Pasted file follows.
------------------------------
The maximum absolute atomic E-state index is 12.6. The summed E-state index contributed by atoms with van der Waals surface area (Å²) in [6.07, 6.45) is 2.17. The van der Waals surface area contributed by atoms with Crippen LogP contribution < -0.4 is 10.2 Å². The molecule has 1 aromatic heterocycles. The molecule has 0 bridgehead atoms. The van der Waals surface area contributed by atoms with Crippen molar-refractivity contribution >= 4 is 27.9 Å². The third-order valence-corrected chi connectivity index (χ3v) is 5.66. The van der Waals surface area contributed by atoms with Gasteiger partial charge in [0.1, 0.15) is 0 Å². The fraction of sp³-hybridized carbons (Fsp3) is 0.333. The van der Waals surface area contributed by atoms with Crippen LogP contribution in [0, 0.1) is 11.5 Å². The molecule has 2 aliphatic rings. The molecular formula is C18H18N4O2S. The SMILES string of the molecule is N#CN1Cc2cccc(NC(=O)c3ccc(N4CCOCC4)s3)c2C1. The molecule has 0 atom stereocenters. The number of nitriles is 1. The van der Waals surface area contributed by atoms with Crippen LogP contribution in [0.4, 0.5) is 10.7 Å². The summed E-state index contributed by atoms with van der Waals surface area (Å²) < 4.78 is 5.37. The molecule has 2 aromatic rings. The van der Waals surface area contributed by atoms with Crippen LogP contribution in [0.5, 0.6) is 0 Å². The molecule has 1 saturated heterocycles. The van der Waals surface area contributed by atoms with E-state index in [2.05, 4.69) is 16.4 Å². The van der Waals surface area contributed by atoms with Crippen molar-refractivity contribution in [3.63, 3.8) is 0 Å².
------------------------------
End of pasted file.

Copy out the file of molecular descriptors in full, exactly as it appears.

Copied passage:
The maximum absolute atomic E-state index is 12.6. The summed E-state index contributed by atoms with van der Waals surface area (Å²) in [6.07, 6.45) is 2.17. The van der Waals surface area contributed by atoms with Crippen LogP contribution < -0.4 is 10.2 Å². The molecule has 1 aromatic heterocycles. The molecule has 0 bridgehead atoms. The van der Waals surface area contributed by atoms with Crippen molar-refractivity contribution >= 4 is 27.9 Å². The third-order valence-corrected chi connectivity index (χ3v) is 5.66. The van der Waals surface area contributed by atoms with Gasteiger partial charge in [0.1, 0.15) is 0 Å². The fraction of sp³-hybridized carbons (Fsp3) is 0.333. The van der Waals surface area contributed by atoms with Crippen LogP contribution in [0, 0.1) is 11.5 Å². The molecule has 2 aliphatic rings. The molecular formula is C18H18N4O2S. The SMILES string of the molecule is N#CN1Cc2cccc(NC(=O)c3ccc(N4CCOCC4)s3)c2C1. The molecule has 0 atom stereocenters. The number of nitriles is 1. The van der Waals surface area contributed by atoms with Crippen LogP contribution in [0.4, 0.5) is 10.7 Å². The summed E-state index contributed by atoms with van der Waals surface area (Å²) < 4.78 is 5.37. The molecule has 2 aromatic rings. The van der Waals surface area contributed by atoms with Crippen LogP contribution in [0.5, 0.6) is 0 Å². The molecule has 1 saturated heterocycles. The van der Waals surface area contributed by atoms with E-state index in [2.05, 4.69) is 16.4 Å². The van der Waals surface area contributed by atoms with Crippen molar-refractivity contribution in [3.63, 3.8) is 0 Å².